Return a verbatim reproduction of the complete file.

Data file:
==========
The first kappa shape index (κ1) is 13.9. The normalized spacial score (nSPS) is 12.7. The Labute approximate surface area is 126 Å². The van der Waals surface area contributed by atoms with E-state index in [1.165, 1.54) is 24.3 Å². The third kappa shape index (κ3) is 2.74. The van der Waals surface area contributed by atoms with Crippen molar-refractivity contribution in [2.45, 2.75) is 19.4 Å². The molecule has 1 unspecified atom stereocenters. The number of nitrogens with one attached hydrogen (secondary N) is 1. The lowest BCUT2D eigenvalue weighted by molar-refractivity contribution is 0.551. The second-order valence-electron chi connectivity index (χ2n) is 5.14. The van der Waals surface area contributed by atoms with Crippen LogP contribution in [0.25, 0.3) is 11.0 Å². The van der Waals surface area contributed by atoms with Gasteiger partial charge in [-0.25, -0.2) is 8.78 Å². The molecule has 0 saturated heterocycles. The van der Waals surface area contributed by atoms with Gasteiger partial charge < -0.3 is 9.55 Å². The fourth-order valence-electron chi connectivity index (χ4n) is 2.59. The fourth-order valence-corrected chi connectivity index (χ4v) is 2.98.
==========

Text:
The first kappa shape index (κ1) is 13.9. The normalized spacial score (nSPS) is 12.7. The Labute approximate surface area is 126 Å². The van der Waals surface area contributed by atoms with E-state index in [1.165, 1.54) is 24.3 Å². The third kappa shape index (κ3) is 2.74. The van der Waals surface area contributed by atoms with Crippen molar-refractivity contribution in [2.45, 2.75) is 19.4 Å². The molecule has 1 unspecified atom stereocenters. The number of nitrogens with one attached hydrogen (secondary N) is 1. The lowest BCUT2D eigenvalue weighted by molar-refractivity contribution is 0.551. The second-order valence-electron chi connectivity index (χ2n) is 5.14. The van der Waals surface area contributed by atoms with Crippen LogP contribution in [0.25, 0.3) is 11.0 Å². The van der Waals surface area contributed by atoms with Gasteiger partial charge in [-0.25, -0.2) is 8.78 Å². The molecule has 0 saturated heterocycles. The van der Waals surface area contributed by atoms with Gasteiger partial charge < -0.3 is 9.55 Å². The fourth-order valence-electron chi connectivity index (χ4n) is 2.59. The fourth-order valence-corrected chi connectivity index (χ4v) is 2.98.